What is the VIX and What Does it Mean?

Often referred to as the “investor fear index,” the VIX is technically the ticker symbol for the Chicago Board Options Exchange Volatility Index, which shows the market’s expected volatility. First introduced in 1993, the VIX has evolved over the years and today it is a widely referenced measure of market risk – on a forward basis. That “forward basis” qualifier is important as it calculates future volatility and does not look backwards. A Calculated Index The VIX is calculated daily, similar to the S&P 500 Index. But whereas the S&P 500 Index is calculated based on the stock prices of 500 companies (technically there are 505 companies, but that’s another story altogether), the VIX uses the price of options on the S&P 500 and estimates how volatile those options will be between the current date and the option’s expiration date. Much like the individual stock prices of the 500 companies …

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401k Loans: Pros and Cons

You might be considering taking out a loan from your 401k. But before you do, you should know the rules and weigh the risks against the benefits. Because not knowing the rules and understanding the risks might hurt you and your retirement in the long-term. Consider this for a Second Most of us simply do not have enough in our 401k where we can afford to borrow. According to Fidelity Investments, the average 401k balance was approximately $91,000. And while that is a lot of money, it won’t cover the average retiree’s health-care costs. Fidelity projects that a 65-year-old couple retiring in 2014 will incur an average of $220,000 in retirement healthcare costs alone. Before you take out that 401k loan, know this: According to the IRS: the maximum amount that the plan can permit as a loan is (1) the greater of $10,000 or 50% of your vested account …

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Human Capital is More Valuable to Economies Than Physical Assets

Human capital is more than twice as valuable to the global economy as physical capital, but business leaders often overestimate the value of tangible forms of capital and underestimate the importance of employees to their company’s performance, a study commissioned by executive search firm Korn Ferry has concluded. The report, “The trillion-dollar difference,” outlines the findings of a survey of more than 800 global business leaders that was conducted in August and September 2016, as well as of a global economic analysis that was conducted by the Centre for Economics and Business Research. The report was released on December 15, 2016. To quantify the relative value of human and physical capital, researchers developed a lifetime income calculation for measuring human capital that encompasses the ability of people to perform labor and add productive value over time. Physical capital was measured by the value of tangible means of production (such as …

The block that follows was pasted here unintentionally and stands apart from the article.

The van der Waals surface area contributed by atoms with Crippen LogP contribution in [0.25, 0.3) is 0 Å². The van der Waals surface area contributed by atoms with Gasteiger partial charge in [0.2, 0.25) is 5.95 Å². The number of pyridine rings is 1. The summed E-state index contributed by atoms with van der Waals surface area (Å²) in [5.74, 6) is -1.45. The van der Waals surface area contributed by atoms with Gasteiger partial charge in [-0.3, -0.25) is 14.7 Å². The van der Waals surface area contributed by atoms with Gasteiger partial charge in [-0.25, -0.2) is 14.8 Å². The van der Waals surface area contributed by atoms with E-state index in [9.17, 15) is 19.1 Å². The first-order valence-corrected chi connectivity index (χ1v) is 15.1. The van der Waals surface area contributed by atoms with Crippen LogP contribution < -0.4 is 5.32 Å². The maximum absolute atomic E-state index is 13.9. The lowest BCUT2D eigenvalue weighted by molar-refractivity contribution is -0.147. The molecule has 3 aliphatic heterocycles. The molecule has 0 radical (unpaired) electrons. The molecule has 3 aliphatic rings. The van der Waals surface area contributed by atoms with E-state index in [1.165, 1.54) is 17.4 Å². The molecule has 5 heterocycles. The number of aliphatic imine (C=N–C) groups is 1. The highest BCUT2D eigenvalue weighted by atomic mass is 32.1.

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The Huge Decline in U.S. Publicly Traded Companies

The Huge Decline in U.S. Publicly Traded Companies: Why investors should be worried Financial advisors spend a lot of time reassuring clients. Yes, interest rates are rising, but they are still at historical lows – the markets will be fine long-term. Yes, the technology sector is on a tear, but there are significant differences from the technology bubble from the late 90s – the markets will be fine long-term. Yes, the U.S. dollar declined last year for the first time in 5 years – the markets will be fine long-term. But there is one 20-year trend that has financial advisors worried about the markets long-term: the sharp decline in the number of publicly traded companies here in the U.S. The Worry In 1996, the US stock markets boasted over 8,000 publicly traded companies. Today, that number has dropped to less than 3,500. Let’s go back further and add the US …

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Annual Rebalancing Steps

Annual Rebalancing Steps: Perspectives from a Seasoned Financial Advisor As you begin to receive your year-end statements, it will be tempting to focus on how well the markets performed – because it really was a year for the record books. The year 2017 saw the DJIA set 71 all-time highs, surpassing the previous record of 69 set in 1995. We saw NASDAQ up 28%, the DJIA up 25% and the S&P 500 up 19%. And at almost nine years old, this bull market is now the second-oldest and second-strongest in history. Given last year’s market performance, it would be a safe bet that many investors need to consider rebalancing, because they might now be overweight or underweight certain asset classes – and therefore positioned in a way that is inconsistent with their risk tolerance and goals. Now is the Time to Think About Rebalancing The reality is that the market …

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